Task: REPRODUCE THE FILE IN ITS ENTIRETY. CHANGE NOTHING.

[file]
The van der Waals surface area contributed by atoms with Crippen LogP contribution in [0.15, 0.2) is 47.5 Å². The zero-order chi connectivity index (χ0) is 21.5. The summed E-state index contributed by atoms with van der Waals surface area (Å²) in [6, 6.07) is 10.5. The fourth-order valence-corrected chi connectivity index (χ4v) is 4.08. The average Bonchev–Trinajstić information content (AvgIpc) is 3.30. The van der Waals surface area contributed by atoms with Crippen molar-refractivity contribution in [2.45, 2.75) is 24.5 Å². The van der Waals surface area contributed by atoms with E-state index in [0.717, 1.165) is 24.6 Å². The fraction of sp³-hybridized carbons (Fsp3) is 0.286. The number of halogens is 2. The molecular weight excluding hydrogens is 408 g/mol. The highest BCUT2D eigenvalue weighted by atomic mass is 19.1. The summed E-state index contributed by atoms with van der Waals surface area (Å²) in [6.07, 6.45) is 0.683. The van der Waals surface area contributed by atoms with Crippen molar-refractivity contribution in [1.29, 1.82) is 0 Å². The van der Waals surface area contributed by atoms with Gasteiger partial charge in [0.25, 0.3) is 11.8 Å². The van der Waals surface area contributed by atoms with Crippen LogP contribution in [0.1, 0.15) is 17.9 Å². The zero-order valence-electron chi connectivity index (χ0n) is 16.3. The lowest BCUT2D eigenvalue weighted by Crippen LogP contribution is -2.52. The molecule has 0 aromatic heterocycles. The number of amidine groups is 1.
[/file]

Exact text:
The van der Waals surface area contributed by atoms with Crippen LogP contribution in [0.15, 0.2) is 47.5 Å². The zero-order chi connectivity index (χ0) is 21.5. The summed E-state index contributed by atoms with van der Waals surface area (Å²) in [6, 6.07) is 10.5. The fourth-order valence-corrected chi connectivity index (χ4v) is 4.08. The average Bonchev–Trinajstić information content (AvgIpc) is 3.30. The van der Waals surface area contributed by atoms with Crippen molar-refractivity contribution in [2.45, 2.75) is 24.5 Å². The van der Waals surface area contributed by atoms with E-state index in [0.717, 1.165) is 24.6 Å². The fraction of sp³-hybridized carbons (Fsp3) is 0.286. The number of halogens is 2. The molecular weight excluding hydrogens is 408 g/mol. The highest BCUT2D eigenvalue weighted by atomic mass is 19.1. The summed E-state index contributed by atoms with van der Waals surface area (Å²) in [6.07, 6.45) is 0.683. The van der Waals surface area contributed by atoms with Crippen molar-refractivity contribution in [1.29, 1.82) is 0 Å². The van der Waals surface area contributed by atoms with Gasteiger partial charge in [0.25, 0.3) is 11.8 Å². The van der Waals surface area contributed by atoms with Crippen LogP contribution in [0.1, 0.15) is 17.9 Å². The zero-order valence-electron chi connectivity index (χ0n) is 16.3. The lowest BCUT2D eigenvalue weighted by Crippen LogP contribution is -2.52. The molecule has 0 aromatic heterocycles. The number of amidine groups is 1.